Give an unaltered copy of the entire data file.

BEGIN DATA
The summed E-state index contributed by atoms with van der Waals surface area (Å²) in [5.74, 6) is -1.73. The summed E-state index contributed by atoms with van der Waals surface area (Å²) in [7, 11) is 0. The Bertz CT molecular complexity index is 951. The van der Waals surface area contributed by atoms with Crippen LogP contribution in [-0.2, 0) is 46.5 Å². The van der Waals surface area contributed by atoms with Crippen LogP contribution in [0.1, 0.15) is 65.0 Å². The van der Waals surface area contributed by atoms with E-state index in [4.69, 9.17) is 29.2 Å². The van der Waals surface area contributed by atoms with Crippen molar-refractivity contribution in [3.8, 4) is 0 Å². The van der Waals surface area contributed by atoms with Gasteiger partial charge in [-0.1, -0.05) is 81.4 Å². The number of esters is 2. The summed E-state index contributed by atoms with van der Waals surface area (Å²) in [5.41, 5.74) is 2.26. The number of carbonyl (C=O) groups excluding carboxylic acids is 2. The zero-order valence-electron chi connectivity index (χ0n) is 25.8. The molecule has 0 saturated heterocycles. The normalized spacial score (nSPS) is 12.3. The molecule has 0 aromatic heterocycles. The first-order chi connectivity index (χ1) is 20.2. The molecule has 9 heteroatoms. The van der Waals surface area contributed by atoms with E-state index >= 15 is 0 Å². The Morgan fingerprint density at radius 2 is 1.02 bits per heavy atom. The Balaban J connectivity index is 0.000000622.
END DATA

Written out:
The summed E-state index contributed by atoms with van der Waals surface area (Å²) in [5.74, 6) is -1.73. The summed E-state index contributed by atoms with van der Waals surface area (Å²) in [7, 11) is 0. The Bertz CT molecular complexity index is 951. The van der Waals surface area contributed by atoms with Crippen LogP contribution in [-0.2, 0) is 46.5 Å². The van der Waals surface area contributed by atoms with Crippen LogP contribution in [0.1, 0.15) is 65.0 Å². The van der Waals surface area contributed by atoms with E-state index in [4.69, 9.17) is 29.2 Å². The van der Waals surface area contributed by atoms with Crippen molar-refractivity contribution in [3.8, 4) is 0 Å². The van der Waals surface area contributed by atoms with Gasteiger partial charge in [-0.1, -0.05) is 81.4 Å². The number of esters is 2. The summed E-state index contributed by atoms with van der Waals surface area (Å²) in [5.41, 5.74) is 2.26. The number of carbonyl (C=O) groups excluding carboxylic acids is 2. The zero-order valence-electron chi connectivity index (χ0n) is 25.8. The molecule has 0 saturated heterocycles. The normalized spacial score (nSPS) is 12.3. The molecule has 0 aromatic heterocycles. The first-order chi connectivity index (χ1) is 20.2. The molecule has 9 heteroatoms. The van der Waals surface area contributed by atoms with E-state index >= 15 is 0 Å². The Morgan fingerprint density at radius 2 is 1.02 bits per heavy atom. The Balaban J connectivity index is 0.000000622.